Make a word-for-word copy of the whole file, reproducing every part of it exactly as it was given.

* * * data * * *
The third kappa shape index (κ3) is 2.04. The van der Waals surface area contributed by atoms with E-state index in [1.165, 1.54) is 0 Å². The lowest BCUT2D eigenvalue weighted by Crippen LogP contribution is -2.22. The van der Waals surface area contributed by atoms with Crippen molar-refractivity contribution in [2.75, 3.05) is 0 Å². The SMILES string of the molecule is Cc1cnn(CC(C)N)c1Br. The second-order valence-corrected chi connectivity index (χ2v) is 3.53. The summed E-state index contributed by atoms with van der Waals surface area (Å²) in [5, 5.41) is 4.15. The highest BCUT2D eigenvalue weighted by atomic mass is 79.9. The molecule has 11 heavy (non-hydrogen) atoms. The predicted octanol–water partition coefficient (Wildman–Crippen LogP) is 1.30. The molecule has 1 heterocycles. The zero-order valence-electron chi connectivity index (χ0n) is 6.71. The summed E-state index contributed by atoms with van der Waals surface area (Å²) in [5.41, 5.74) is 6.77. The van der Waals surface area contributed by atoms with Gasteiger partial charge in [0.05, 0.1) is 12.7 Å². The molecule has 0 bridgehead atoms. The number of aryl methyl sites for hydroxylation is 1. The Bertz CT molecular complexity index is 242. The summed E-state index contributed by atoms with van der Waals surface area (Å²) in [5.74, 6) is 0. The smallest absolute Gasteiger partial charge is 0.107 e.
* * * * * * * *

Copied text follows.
The third kappa shape index (κ3) is 2.04. The van der Waals surface area contributed by atoms with E-state index in [1.165, 1.54) is 0 Å². The lowest BCUT2D eigenvalue weighted by Crippen LogP contribution is -2.22. The van der Waals surface area contributed by atoms with Crippen molar-refractivity contribution in [2.75, 3.05) is 0 Å². The SMILES string of the molecule is Cc1cnn(CC(C)N)c1Br. The second-order valence-corrected chi connectivity index (χ2v) is 3.53. The summed E-state index contributed by atoms with van der Waals surface area (Å²) in [5, 5.41) is 4.15. The highest BCUT2D eigenvalue weighted by atomic mass is 79.9. The molecule has 11 heavy (non-hydrogen) atoms. The predicted octanol–water partition coefficient (Wildman–Crippen LogP) is 1.30. The molecule has 1 heterocycles. The zero-order valence-electron chi connectivity index (χ0n) is 6.71. The summed E-state index contributed by atoms with van der Waals surface area (Å²) in [5.41, 5.74) is 6.77. The van der Waals surface area contributed by atoms with Gasteiger partial charge in [0.05, 0.1) is 12.7 Å². The molecule has 0 bridgehead atoms. The number of aryl methyl sites for hydroxylation is 1. The Bertz CT molecular complexity index is 242. The summed E-state index contributed by atoms with van der Waals surface area (Å²) in [5.74, 6) is 0. The smallest absolute Gasteiger partial charge is 0.107 e.